In The News

Grass Fed beef meets niche

The growth in branded grass-fed beef has seen a southern New South Wales couple bringing their Hereford cattle to a small Jindera outblock, just over the Victorian border, to finish the animals off.

Gordon Shaw, wife Leanne Wheaton, his brother Jim and sister Cathy have a 1600 hectare property in the Wantagong Valley, Holbrook, NSW. But it’s the smaller block, which is the key to their Grass Roots Beef business, through which meat is sold online or at local farmers markets.

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Slow cooked shredded beef a big crowd pleaser

THE good people at Henty can’t be wrong.

Jindera’s Leanne Wheaton and her husband Gordon Shaw took this dish to last week’s Henty Machinery Field Days and sold out very quickly.

“When we do tastings, everybody says it’s delicious,” Leanne said.

“It’s been requested to go in school cookbooks and it’s been used at christenings and 21sts and things so it’s been spread far and wide.”

Leanne had wanted to find recipes for bolar blade, one of the cuts the farming couple sell through their enterprise Grass Roots Beef.

“So I was just scanning cookbooks etc. looking for bolar blade recipes and I guess this is an adaptation of a number that I found,” she said.

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Grass Roots Beef finds flavour among farmers market customers hungry for traditional beef cuts

Leanne Wheaton and Gordon Shaw are on a mission to give consumers a taste of tradition – armed with a slowcooker, a portable coolroom, hundreds of recipes and passion for grass fed beef.

The couple have a 1600-hectare farm in the Wantagong Valley east of Holbrook with Mr Shaw’s siblings Jim and Cathy, and live on a smaller property at Jindera.

They run 500 Hereford breeders and several thousand Merino and cross bred sheep.

Mr Shaw, who has also worked as an economic development consultant, is a carbon trader and they plant up to 800 tress annually on their property.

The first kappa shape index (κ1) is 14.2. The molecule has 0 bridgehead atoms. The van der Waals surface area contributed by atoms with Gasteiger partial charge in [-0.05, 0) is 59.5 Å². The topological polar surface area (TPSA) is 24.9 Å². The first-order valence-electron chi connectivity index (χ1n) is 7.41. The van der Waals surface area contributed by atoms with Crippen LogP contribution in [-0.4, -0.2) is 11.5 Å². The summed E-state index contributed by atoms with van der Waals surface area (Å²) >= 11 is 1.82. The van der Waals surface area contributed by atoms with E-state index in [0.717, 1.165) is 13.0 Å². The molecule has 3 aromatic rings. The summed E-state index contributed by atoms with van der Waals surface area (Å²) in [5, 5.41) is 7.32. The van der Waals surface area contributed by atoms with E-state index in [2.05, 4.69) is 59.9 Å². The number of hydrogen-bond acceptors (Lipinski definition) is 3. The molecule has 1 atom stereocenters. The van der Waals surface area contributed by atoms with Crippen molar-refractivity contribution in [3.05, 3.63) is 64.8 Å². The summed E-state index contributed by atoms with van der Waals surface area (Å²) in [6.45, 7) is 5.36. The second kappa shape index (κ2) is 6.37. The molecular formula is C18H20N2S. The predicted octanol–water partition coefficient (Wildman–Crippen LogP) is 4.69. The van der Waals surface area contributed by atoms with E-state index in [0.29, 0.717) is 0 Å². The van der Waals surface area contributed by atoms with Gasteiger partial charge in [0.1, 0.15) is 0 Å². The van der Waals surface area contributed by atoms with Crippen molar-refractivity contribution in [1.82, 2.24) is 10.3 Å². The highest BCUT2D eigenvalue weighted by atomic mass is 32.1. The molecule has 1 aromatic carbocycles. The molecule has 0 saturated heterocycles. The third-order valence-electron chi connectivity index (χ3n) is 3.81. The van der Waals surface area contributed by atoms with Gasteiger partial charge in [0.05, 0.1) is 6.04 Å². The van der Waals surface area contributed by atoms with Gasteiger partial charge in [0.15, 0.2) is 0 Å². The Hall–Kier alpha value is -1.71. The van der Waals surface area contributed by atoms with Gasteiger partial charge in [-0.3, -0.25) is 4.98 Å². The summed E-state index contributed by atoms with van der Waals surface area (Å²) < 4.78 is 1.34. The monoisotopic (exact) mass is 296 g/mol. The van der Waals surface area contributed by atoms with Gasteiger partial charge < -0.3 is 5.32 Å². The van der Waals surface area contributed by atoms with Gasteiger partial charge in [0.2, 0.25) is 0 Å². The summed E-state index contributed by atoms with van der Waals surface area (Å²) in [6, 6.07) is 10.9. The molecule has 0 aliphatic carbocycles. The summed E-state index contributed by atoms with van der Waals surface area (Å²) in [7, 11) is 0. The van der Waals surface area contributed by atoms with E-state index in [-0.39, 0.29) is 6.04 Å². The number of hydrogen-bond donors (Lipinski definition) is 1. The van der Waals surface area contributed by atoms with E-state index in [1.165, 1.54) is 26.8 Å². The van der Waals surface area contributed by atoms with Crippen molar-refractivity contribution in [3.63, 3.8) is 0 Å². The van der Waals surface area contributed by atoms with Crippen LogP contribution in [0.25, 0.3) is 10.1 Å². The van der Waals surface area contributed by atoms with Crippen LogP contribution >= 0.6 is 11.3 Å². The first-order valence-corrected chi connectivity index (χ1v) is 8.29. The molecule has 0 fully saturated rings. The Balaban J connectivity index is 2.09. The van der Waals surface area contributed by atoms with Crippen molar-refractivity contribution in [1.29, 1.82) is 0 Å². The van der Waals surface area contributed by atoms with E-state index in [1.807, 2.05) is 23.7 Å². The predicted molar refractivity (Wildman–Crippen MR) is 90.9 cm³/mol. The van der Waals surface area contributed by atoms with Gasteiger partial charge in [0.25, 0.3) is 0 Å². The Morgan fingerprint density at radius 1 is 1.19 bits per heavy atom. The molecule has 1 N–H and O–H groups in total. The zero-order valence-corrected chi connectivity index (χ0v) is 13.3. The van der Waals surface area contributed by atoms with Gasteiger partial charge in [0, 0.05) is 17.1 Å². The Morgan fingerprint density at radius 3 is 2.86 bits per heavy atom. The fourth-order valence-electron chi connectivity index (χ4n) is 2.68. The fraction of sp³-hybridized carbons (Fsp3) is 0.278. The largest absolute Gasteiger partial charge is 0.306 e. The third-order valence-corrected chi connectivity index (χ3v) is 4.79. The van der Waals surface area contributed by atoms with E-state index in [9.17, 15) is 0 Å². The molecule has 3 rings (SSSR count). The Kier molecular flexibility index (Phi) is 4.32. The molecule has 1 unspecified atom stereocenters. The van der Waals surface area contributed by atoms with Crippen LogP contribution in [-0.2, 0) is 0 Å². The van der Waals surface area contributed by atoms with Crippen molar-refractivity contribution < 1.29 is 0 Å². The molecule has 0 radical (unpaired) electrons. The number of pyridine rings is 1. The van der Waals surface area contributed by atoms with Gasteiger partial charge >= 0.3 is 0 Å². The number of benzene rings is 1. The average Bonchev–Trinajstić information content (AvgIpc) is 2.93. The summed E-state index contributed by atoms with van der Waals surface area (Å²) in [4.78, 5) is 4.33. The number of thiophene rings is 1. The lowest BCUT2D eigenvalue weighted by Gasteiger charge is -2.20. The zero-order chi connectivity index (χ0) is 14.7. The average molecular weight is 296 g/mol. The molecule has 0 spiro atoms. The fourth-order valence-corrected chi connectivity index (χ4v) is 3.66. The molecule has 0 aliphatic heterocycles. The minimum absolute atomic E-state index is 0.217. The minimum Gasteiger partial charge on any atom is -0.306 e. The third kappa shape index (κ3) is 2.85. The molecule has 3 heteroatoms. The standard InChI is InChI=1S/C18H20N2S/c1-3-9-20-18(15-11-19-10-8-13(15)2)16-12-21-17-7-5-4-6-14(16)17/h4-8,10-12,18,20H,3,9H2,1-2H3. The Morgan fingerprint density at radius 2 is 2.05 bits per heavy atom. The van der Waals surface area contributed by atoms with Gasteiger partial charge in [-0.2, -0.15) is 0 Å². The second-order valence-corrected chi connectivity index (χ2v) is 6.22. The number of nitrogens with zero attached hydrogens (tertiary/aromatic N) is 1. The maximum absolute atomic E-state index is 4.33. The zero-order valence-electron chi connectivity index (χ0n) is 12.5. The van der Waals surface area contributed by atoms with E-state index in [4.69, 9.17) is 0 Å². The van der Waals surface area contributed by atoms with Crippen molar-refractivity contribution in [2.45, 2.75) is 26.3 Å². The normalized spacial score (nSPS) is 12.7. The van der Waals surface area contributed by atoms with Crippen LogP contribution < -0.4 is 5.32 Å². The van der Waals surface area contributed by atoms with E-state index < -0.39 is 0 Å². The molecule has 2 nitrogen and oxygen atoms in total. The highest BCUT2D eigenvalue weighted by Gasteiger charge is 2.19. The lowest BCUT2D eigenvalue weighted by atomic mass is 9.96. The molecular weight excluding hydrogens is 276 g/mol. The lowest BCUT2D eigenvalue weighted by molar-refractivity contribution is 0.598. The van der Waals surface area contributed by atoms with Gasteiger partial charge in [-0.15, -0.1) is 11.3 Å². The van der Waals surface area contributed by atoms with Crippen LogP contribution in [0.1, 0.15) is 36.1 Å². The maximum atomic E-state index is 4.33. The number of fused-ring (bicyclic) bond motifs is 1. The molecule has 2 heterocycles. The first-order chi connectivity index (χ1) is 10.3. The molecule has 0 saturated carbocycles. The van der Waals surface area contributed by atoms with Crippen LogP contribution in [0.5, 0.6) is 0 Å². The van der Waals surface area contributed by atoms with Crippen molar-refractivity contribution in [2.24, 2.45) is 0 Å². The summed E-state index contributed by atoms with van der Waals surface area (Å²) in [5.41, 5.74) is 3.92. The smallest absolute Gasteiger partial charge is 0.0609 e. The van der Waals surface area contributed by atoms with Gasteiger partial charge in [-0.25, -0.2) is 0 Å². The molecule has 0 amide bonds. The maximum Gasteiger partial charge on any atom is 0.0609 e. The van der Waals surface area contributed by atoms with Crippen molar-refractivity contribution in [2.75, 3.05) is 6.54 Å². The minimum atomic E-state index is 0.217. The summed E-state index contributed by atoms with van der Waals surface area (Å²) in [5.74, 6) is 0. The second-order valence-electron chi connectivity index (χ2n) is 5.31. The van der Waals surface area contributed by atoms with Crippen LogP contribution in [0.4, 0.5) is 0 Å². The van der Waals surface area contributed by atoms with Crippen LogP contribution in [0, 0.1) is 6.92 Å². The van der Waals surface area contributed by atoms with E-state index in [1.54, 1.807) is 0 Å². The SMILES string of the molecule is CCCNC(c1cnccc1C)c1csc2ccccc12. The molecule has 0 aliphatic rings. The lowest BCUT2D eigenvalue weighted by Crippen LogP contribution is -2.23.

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Beef with a personal touch from Grass Roots Beef at Holbrook

CUSTOMERS can usually smell Leanne Wheaton and her husband Gordon Shaw before they see them.

Smells of osso bucco, oxtail stew or steak and rosemary fill the air around their Grass Roots Beef stall at farmers’ markets at Wagga Wagga in NSW and Wodonga.

While the couple are relative newcomers to value-adding — for the past 50 years the Shaw family’s cattle and sheep have been sold through conventional saleyards — Leanne and Gordon have quickly learnt how to entice customers.

“We want to sell the whole animal, and people aren’t sure how to cook with lesser-known cuts for instance. In the year we’ve been selling Grass Roots Beef I’ve handed out hundreds of recipe ideas,” Leanne said.

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Hereford brand takes eating beef back to the grass roots

The herd was originally established as the Lark Rise Hereford stud in the mid 1960s on Ardno and South Boorook blood near Melbourne, then relocated to Holbrook in 1969 and deregistered in the late 1980s.

The herd has always been commercially focused. Stud founders, Barbara and Gordon Shaw Senior, a general practitioner, both took a keen interest in solving dystocia or calving difficulties in heifers.

Gordon applied his knowledge of obstetrics in humans to cattle and developed calipers to measure the pelvic tunnel, culling heifers on below average pelvic measurements.

Mr Shaw’s papers are still considered the seminal work on dystocia in cattle. He found the trait was highly heritable and the Wantagong herd remains easy calving to this day.

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